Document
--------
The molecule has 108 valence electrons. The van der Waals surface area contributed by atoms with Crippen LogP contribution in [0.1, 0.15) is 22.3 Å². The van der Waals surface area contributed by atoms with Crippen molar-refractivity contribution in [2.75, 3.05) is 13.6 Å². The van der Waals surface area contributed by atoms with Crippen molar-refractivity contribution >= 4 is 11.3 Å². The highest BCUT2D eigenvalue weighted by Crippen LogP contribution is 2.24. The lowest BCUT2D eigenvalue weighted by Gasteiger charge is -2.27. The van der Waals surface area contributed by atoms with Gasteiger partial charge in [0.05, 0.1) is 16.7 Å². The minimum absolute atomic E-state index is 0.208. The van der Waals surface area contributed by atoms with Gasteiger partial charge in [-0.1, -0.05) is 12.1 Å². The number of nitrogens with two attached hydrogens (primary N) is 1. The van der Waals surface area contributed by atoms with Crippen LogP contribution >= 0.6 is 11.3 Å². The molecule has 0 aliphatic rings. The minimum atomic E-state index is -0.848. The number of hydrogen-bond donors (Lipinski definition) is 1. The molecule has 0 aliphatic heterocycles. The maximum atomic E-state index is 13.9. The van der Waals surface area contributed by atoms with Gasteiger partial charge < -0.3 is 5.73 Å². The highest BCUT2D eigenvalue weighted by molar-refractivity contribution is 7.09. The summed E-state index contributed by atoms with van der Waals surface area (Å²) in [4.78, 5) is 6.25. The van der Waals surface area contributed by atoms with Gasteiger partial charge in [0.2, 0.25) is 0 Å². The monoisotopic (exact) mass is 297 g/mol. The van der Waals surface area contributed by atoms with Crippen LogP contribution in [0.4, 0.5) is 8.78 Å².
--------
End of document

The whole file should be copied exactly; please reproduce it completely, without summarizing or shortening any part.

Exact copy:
The molecule has 108 valence electrons. The van der Waals surface area contributed by atoms with Crippen LogP contribution in [0.1, 0.15) is 22.3 Å². The van der Waals surface area contributed by atoms with Crippen molar-refractivity contribution in [2.75, 3.05) is 13.6 Å². The van der Waals surface area contributed by atoms with Crippen molar-refractivity contribution >= 4 is 11.3 Å². The highest BCUT2D eigenvalue weighted by Crippen LogP contribution is 2.24. The lowest BCUT2D eigenvalue weighted by Gasteiger charge is -2.27. The van der Waals surface area contributed by atoms with Gasteiger partial charge in [0.05, 0.1) is 16.7 Å². The minimum absolute atomic E-state index is 0.208. The van der Waals surface area contributed by atoms with Gasteiger partial charge in [-0.1, -0.05) is 12.1 Å². The number of nitrogens with two attached hydrogens (primary N) is 1. The van der Waals surface area contributed by atoms with Crippen LogP contribution >= 0.6 is 11.3 Å². The molecule has 0 aliphatic rings. The minimum atomic E-state index is -0.848. The number of hydrogen-bond donors (Lipinski definition) is 1. The molecule has 0 aliphatic heterocycles. The maximum atomic E-state index is 13.9. The van der Waals surface area contributed by atoms with Gasteiger partial charge < -0.3 is 5.73 Å². The highest BCUT2D eigenvalue weighted by molar-refractivity contribution is 7.09. The summed E-state index contributed by atoms with van der Waals surface area (Å²) in [4.78, 5) is 6.25. The van der Waals surface area contributed by atoms with Gasteiger partial charge in [0.2, 0.25) is 0 Å². The monoisotopic (exact) mass is 297 g/mol. The van der Waals surface area contributed by atoms with Crippen LogP contribution in [0.4, 0.5) is 8.78 Å².